Jon Samuelson has three daughters, Bonnie, Karlie and Katie Lou. Two were in the NCAA Basketball Final Four over the weekend. A third started for Stanford and graduated in 2015. How do you end up with your three kids all starting for big time college programs? Start by having them shoot 500 shots every day with Dad checking the numbers and the form.
Jon Samuelson is 52. He played college ball himself at Cal Fullerton and Chapman College. He took his love for the game to England to play European Pro ball and met his wife Karen who was a Netball player, a poor cousin of basketball. The three girls have the b-ball genes and being over 6’ tall doesn’t hurt. The youngest, Katie Lou, was the most sought after, considered the top high school recruit in the 2015 class. She picked UConn, which had won 111 games in a row before losing to Mississippi State in Saturday night’s semi-final.
When I researched the Samuelson family my a priori feeling was that Jon must have been a crazy, autocrat of a father, demanding his girls practice like fiends. This was the picture tennis great Andre Agassi painted of his father who he despised. I have this image of the Indian and Chinese parents who relentlessly drill their kids on spelling words day after day hoping they will win the National Spelling Bee.
But the Samuelson girls portray a tableau of a loving family of jocks who were in constant search of vacant gyms to practice in. Jon delighted in seeing them surpass his skills, though he still thinks he can beat them at HORSE because he is ambidextrous. They have trouble with their left hands.
It’s baseball season again, and I’ve been bubbling with anticipation. My Cubs are stacked, but it is extremely hard to repeat even if you have a great team.
On paper, the Cubs are superior to last year’s team. They are better at catching, possess the best defense in the game, and sport a superior offense with Kyle Schwarber and Willson Contreras who will be playing most of the games in 2017.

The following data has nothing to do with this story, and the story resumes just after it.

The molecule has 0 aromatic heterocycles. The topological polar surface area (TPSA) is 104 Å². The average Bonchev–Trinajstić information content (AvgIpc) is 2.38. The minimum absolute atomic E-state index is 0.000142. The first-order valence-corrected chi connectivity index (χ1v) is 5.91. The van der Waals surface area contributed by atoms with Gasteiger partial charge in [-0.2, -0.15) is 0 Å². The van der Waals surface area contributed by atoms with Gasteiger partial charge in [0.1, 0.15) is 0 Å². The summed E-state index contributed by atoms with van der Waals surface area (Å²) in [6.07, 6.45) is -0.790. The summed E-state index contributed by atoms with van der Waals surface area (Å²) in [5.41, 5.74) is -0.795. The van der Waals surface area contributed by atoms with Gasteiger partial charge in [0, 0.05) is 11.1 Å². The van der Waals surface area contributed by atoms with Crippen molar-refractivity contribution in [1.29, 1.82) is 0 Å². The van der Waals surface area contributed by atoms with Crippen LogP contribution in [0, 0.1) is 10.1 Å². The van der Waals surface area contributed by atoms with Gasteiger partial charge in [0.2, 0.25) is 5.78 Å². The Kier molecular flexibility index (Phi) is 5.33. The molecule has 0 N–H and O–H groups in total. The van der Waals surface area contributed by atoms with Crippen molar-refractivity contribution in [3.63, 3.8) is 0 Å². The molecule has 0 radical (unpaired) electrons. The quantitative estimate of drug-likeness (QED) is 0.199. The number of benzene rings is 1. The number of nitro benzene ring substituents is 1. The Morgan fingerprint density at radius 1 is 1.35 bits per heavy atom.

But the team has something special that cannot be easily quantified – players with character and leadership. Start with Anthony Rizzo and Jon Lester, both cancer survivors. Rizzo spends at least one day a week at Lurie Children’s Hospital, really connecting with kids with cancer. Matt Scczur, an important substitute outfielder, is a bone marrow donor.
Jason Heyward, who signed a huge contract last season and had a disappointing year, held the crucial meeting during the rain delay of the seventh game of the World Series to rally the team to victory. He spent a grueling winter working with special instructors to remake his swing despite being guaranteed $25 million a year.
Heyward also paid out of his own pocket for an upgraded hotel suite for third string catcher, David Ross, last season that could hold his whole family during every road trip. This is something I have never heard of before.
Kris Bryant, last year’s National League MVP, beat out his closest friend, Rizzo, for the award. They are such close buddies they had jerseys made up with an amalgamation of their two names, Bryzzo, to wear.
Miguel Montero, the Cubs backup catcher, is tutoring his replacement, Contreras, a fellow Venezuelan. The Cubs also signed John Jay for $8 million to be a utility outfielder and coach his friend and protégé from Miami, Albert Almora, who will start in Center.
This collection of young men is very special. Theo Epstein, Cubs President, understands that you do not just put together an assortment of batting averages and 90-mile per hour sliders. Over a 6-month season, character and chemistry make a tremendous difference when things get tough. Same goes for a business or a Boy Scout troop.
I like the Cubs’ chances in 2017 to repeat.
Question: Did you push your kids too hard, not enough, or the right amount?